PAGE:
WHEN IS A BUSINESS LIABLE FOR NEGLIGENCE BY A SUBCONTRACTOR?

It seems like almost every business sub-contracts a lot of work out to other people.  When you go to the hospital, most doctors aren’t employees—they’re part of a separate medical ground that has a contract with the hospital.  Same thing with the nurses.

This is also true with at-home delivery services.  Amazon, FedEx, newspapers and many other “delivery” companies subcontract with other companies or hire “independent contractors” to do deliver product to customers’ homes.

What happens if one of these “independent contractors” hired by Amazon rear-ends your car and hurts your family?  Or, more pointedly, what happens if an independent contractor hits your car and doesn’t have adequate (or any) insurance?  Can you hold Amazon responsible?

Here’s the general rule: A principal (in this situation Amazon would be the principal) is not vicariously liable for the acts of an independent contractor.

The principal is liable, however, where the principal retains the right to control the manner and means of “independent contractor’s” work.  Washington has adopted the Restatement (Second) of Agency to determine whether the principal should be held responsible for the “independent contractor’s” negligence.  The factors considered are:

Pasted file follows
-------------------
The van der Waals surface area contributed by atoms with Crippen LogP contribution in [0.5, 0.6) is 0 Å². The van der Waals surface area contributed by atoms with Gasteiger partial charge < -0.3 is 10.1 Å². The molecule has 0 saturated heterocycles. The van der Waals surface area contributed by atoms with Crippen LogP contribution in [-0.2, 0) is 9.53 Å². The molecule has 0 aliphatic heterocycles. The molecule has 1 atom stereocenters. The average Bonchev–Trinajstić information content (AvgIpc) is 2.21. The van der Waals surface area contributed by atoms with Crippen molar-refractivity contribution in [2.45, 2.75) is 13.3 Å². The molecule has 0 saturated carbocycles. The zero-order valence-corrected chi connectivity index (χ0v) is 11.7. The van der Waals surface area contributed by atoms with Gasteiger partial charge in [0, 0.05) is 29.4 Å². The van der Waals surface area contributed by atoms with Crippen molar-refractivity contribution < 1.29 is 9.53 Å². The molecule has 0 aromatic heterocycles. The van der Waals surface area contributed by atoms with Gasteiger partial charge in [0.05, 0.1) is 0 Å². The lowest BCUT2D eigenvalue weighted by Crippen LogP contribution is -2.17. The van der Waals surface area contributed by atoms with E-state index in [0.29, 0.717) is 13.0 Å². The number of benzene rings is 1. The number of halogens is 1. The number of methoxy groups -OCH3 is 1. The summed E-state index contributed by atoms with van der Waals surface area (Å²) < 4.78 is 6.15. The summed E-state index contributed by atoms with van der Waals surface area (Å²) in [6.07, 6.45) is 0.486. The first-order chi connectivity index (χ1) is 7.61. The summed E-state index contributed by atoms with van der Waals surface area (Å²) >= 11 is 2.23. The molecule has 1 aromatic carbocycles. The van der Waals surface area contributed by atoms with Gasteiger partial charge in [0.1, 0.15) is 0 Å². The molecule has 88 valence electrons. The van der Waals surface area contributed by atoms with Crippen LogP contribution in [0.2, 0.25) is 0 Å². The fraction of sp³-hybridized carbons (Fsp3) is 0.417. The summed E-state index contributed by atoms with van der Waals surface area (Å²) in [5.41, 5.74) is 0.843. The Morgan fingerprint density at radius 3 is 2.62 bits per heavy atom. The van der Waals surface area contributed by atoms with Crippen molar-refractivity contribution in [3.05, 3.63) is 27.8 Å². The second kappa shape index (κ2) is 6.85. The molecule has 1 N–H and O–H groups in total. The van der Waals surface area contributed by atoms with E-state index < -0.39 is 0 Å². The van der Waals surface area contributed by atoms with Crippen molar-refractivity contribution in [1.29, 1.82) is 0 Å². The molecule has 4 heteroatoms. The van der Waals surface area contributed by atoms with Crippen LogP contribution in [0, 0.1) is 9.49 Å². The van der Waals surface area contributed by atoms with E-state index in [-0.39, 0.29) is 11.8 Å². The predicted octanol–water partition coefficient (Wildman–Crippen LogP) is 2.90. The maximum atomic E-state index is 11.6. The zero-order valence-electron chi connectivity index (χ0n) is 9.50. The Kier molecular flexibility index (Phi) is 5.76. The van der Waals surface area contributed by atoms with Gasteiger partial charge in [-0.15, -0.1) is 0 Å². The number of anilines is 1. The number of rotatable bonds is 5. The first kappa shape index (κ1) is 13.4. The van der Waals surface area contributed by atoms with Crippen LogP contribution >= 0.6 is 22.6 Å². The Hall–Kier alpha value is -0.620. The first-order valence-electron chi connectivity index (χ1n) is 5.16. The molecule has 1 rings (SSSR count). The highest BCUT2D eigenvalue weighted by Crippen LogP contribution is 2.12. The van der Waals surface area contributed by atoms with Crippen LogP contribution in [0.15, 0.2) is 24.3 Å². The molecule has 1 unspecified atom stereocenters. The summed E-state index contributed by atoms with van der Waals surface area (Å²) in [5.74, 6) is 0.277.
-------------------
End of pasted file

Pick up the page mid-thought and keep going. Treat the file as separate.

(a) the extent of control which, by the agreement, the principal may exercise over the details of the work;

(b) whether or not the one employed is engaged in a distinct occupation or business;

(c) the kind of occupation, with reference to whether, in the locality, the work is usually done under the direction of the employer or by a specialist without supervision;

(d) the skill required in the particular occupation;

(e) whether the employer or the workman supplies the instrumentalities, tools, and the place of work for the person doing the work;

(f) the length of time for which the person is employed;

(g) the method of payment, whether by the time or by the job;

(h) whether or not the work is a part of the regular business of the employer;

(i) whether or not the parties believe they are creating the relation of master and servant; and

(j) whether the principal is or is not in business.

The factors listed are of varying importance in making the determination.

If you’re involved in an accident with a delivery person (or anyone else who may be an independent contractor with inadequate insurance) it’s essential to get an attorney involved right away.  It can make the difference between holding the principal responsible or just being left hanging out in the wind.

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